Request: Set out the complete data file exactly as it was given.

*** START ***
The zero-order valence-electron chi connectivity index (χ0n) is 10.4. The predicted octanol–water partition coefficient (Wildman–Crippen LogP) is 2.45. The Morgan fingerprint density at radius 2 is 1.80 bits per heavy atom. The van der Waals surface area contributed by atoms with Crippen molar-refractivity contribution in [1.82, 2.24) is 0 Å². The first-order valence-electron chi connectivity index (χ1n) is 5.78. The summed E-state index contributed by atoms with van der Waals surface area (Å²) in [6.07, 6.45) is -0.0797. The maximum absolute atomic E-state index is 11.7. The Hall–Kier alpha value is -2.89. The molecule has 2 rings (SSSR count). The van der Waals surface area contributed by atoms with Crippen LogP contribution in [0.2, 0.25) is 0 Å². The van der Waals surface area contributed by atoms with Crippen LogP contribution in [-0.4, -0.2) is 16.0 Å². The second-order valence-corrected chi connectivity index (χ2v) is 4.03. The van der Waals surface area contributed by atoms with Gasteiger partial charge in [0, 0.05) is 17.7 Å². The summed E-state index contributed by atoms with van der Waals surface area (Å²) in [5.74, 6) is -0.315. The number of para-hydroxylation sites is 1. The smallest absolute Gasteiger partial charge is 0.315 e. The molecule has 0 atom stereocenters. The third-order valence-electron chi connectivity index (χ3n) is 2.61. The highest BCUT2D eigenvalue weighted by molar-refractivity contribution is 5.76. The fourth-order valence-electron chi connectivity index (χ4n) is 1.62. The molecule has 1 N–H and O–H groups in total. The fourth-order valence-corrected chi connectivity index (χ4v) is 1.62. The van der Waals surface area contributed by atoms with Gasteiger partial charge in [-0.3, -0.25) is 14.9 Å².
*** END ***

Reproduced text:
The zero-order valence-electron chi connectivity index (χ0n) is 10.4. The predicted octanol–water partition coefficient (Wildman–Crippen LogP) is 2.45. The Morgan fingerprint density at radius 2 is 1.80 bits per heavy atom. The van der Waals surface area contributed by atoms with Crippen molar-refractivity contribution in [1.82, 2.24) is 0 Å². The first-order valence-electron chi connectivity index (χ1n) is 5.78. The summed E-state index contributed by atoms with van der Waals surface area (Å²) in [6.07, 6.45) is -0.0797. The maximum absolute atomic E-state index is 11.7. The Hall–Kier alpha value is -2.89. The molecule has 2 rings (SSSR count). The van der Waals surface area contributed by atoms with Crippen LogP contribution in [0.2, 0.25) is 0 Å². The van der Waals surface area contributed by atoms with Crippen LogP contribution in [-0.4, -0.2) is 16.0 Å². The second-order valence-corrected chi connectivity index (χ2v) is 4.03. The van der Waals surface area contributed by atoms with Gasteiger partial charge in [0, 0.05) is 17.7 Å². The summed E-state index contributed by atoms with van der Waals surface area (Å²) in [5.74, 6) is -0.315. The number of para-hydroxylation sites is 1. The smallest absolute Gasteiger partial charge is 0.315 e. The molecule has 0 atom stereocenters. The third-order valence-electron chi connectivity index (χ3n) is 2.61. The highest BCUT2D eigenvalue weighted by molar-refractivity contribution is 5.76. The fourth-order valence-electron chi connectivity index (χ4n) is 1.62. The molecule has 1 N–H and O–H groups in total. The fourth-order valence-corrected chi connectivity index (χ4v) is 1.62. The van der Waals surface area contributed by atoms with Gasteiger partial charge in [-0.3, -0.25) is 14.9 Å².